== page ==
It takes a lot of courage just to put up a profile, so good luck and I hope you find someone special! What I got back were some really crazed responses.
One guy wrote me back after the "no thanks" and told me, and I quote, I was "the nail in the coffin" for him, that women were bitches, that my not accepting his offer to communicate was just the last straw for him, and he was ending his online dating membership because of me. Sheesh, how'd I let that charmer go?! Several others wrote back similar insulting things which led to my deciding that ignoring the emails was the best option.
This is contrary to my normal approach to life, but so it is. From the guy's perspective, I've had two guy friends tell me they would get their hopes up when they saw their mailboxes full, only to be disappointed when they discovered it was full of "thanks, but no thanks" responses as 23skidoo said. I found a balanced approach worked best for me: However, if it was clearly a "form letter" seeking my attention and most of them were , I'd not respond at all. It's not even rude's second cousin.
Not responding is so unrelated to rude that they don't even have the same number of chromosomes, legs or eyes. If you're not interested, you don't really want them to show up in your searches, so add them to your 'dead to me' list, too.
The other day, someone QuickMatched me. Thing is, this caginess doesn't work; in my "who's viewed you" list it tells me when people have looked at my ad. I'm not an idiot. So I saw that I'd been matched. Looked at the profile, saw that we had a few things in common, but, frankly, I didn't find her physically attractive in the least, I found some of her hobbies laughable and worthy of derision, and she's married and poly; I am not poly-friendly. I sent her a note saying that I wasn't interested in my usual comic easy-letdown style.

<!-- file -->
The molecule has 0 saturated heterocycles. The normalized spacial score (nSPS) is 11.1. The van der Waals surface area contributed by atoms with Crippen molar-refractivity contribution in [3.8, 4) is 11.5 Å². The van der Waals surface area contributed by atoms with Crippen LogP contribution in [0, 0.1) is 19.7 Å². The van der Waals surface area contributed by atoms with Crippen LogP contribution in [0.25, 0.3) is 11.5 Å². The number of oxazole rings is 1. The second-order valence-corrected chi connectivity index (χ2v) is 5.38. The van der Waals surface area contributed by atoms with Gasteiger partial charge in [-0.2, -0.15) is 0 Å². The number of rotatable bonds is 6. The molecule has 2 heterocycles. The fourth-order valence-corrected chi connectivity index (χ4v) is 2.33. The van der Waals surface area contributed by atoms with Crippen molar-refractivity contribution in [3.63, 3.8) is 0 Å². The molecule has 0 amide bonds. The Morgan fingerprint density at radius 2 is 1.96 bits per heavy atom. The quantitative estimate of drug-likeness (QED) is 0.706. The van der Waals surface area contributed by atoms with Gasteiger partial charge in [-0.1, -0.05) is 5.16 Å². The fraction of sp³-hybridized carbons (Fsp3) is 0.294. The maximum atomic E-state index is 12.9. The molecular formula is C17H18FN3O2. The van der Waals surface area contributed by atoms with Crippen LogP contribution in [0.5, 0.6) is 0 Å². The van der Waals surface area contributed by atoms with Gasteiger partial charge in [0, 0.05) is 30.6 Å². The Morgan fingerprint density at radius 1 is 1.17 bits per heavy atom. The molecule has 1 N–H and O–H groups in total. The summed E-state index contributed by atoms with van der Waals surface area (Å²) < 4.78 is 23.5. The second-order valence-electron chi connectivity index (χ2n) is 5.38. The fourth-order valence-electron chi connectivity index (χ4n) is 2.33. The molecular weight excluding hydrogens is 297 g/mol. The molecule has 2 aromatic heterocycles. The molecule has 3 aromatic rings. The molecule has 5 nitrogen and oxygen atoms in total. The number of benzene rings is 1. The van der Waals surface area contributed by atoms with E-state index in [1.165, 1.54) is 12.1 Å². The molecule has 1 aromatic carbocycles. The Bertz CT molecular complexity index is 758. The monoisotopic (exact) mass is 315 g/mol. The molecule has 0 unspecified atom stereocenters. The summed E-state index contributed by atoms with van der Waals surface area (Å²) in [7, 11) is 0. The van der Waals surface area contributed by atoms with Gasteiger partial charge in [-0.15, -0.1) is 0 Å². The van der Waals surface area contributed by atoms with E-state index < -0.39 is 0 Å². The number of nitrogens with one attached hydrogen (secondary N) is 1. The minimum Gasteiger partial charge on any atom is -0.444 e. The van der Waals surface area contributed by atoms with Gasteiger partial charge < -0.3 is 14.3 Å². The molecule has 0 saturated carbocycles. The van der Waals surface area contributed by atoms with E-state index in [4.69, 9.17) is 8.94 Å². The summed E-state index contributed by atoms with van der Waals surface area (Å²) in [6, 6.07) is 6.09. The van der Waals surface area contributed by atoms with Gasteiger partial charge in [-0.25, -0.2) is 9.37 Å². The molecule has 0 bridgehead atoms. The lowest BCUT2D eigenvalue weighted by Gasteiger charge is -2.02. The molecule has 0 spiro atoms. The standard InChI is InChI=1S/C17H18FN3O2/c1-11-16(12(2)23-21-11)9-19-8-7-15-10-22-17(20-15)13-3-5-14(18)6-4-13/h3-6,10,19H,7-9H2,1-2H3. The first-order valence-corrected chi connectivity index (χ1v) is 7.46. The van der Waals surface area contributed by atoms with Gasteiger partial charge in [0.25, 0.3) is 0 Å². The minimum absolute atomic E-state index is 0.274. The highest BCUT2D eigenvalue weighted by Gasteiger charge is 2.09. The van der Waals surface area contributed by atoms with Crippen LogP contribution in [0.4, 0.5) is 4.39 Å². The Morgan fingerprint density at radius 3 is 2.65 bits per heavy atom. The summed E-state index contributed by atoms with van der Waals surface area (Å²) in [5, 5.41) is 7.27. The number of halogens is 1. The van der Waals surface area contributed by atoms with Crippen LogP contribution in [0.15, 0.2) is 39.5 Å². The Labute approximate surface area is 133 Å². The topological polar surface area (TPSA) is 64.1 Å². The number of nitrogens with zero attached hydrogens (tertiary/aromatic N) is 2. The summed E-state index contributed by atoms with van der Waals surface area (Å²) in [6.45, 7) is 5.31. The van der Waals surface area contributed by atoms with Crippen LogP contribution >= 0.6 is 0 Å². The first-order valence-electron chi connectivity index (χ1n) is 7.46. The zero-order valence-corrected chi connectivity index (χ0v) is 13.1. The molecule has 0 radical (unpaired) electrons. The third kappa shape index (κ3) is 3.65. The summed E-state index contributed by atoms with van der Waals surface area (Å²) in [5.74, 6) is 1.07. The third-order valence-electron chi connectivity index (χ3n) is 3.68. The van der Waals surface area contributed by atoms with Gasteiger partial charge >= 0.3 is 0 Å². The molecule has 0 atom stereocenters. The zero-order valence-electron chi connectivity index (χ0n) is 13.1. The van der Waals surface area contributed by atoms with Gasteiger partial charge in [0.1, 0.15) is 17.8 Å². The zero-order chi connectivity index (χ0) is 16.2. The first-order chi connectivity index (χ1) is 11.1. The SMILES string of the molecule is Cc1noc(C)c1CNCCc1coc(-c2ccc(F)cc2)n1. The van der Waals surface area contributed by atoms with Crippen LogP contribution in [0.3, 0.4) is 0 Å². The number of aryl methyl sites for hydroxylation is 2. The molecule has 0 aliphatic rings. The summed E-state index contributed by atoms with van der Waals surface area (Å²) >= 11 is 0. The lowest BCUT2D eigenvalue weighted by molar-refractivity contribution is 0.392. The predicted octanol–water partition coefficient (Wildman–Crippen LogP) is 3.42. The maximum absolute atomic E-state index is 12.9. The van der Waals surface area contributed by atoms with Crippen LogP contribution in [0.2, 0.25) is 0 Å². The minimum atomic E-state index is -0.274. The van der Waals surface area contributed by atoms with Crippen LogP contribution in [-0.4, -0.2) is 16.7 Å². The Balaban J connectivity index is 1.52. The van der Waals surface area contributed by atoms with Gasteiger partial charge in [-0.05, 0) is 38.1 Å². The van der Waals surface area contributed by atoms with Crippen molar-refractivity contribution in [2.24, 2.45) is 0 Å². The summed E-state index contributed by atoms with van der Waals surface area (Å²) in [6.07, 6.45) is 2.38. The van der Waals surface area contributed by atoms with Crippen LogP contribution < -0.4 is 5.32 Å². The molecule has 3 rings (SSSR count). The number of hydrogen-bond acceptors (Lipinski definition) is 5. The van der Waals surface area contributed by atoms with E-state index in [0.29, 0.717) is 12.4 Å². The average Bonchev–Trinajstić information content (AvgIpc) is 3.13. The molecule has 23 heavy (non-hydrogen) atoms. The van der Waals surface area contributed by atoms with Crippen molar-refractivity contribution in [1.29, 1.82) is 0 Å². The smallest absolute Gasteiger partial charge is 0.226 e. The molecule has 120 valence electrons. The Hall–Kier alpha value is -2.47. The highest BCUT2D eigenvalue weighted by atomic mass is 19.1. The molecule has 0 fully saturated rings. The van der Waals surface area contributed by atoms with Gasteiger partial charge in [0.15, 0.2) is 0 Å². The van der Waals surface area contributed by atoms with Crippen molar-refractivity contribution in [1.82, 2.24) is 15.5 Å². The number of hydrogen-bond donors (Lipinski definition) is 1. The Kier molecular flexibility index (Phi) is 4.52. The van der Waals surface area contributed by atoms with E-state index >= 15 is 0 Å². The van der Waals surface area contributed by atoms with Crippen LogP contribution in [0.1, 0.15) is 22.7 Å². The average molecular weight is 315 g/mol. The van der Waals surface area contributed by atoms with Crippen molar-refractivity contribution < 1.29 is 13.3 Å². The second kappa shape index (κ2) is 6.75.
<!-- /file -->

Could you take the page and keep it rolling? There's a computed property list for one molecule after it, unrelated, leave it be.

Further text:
But a couple of hours later I considered: She responded to my note, but I elected to delete it unread and block her. I was probably just feeling extra chatty. But the conclusion remains: I shouldn't have sent her a note.
There's a world of difference between "Hi, I saw on your profile that you're reading A Suitable Boy -- I read it last year and thought it was great, but didn't really care for the ending. How far along are you in it? You seem pretty cool -- if you'd like to talk books sometime, message me back! LOL rite me back K" as in the first, I'd think, merits a "thanks, but I'm not really interested" and the second no reply.
Getting no response to such messages is a common occurrence and it's totally acceptable. My current girlfriend who I met on OKC would always send polite rejections to guys who she wasn't interested in. She eventually decided to delete her account because she couldn't deal with all of the messages that she felt an imperative to respond to.
Given the trade off between getting courteous rejection messages and having more women on the site, I'd would pick the latter without a doubt. When people send the first message, they know they might not get a response. It's not a big deal. If it seems like the fellow in question actually took the time to compose a thoughtful email based on what he read in your profile, the nice thing to do is to send back a polite message telling him you're not interested.
If you get a message from a guy that just says "Hey what's up? That's just the way it is. It's not rude at all.
Don't respond to someone unless you're interested. If I find a person on OKC interesting, I spend 20 minutes studying her profile and making comments and followup questions.
It's OK not to be impressed, but I would appreciate 15 seconds of your time to know that you're not interested. Even with a form letter. Of course, those who don't put effort in shouldn't get it back. It's just a social norm I disagree with. Unless that occasional profile comes along that looks like a match made in heaven, in which case I bash my head in wondering what she didn't like about me.
Someone responded that recipients don't owe me anything. To an extent, this is true. But think of it in a more tangible context. Say a stranger walks up to me and asks what book I'm reading. I could keep reading like a deaf-mute and pretend he's not there, because, hey, I don't owe him anything. Do a couple sentences about the weather, or that crazy water-skiing squirrel you saw on the YouTube. Maybe I haven't run into many desperate men, but the conversation has always died fairly quickly after that.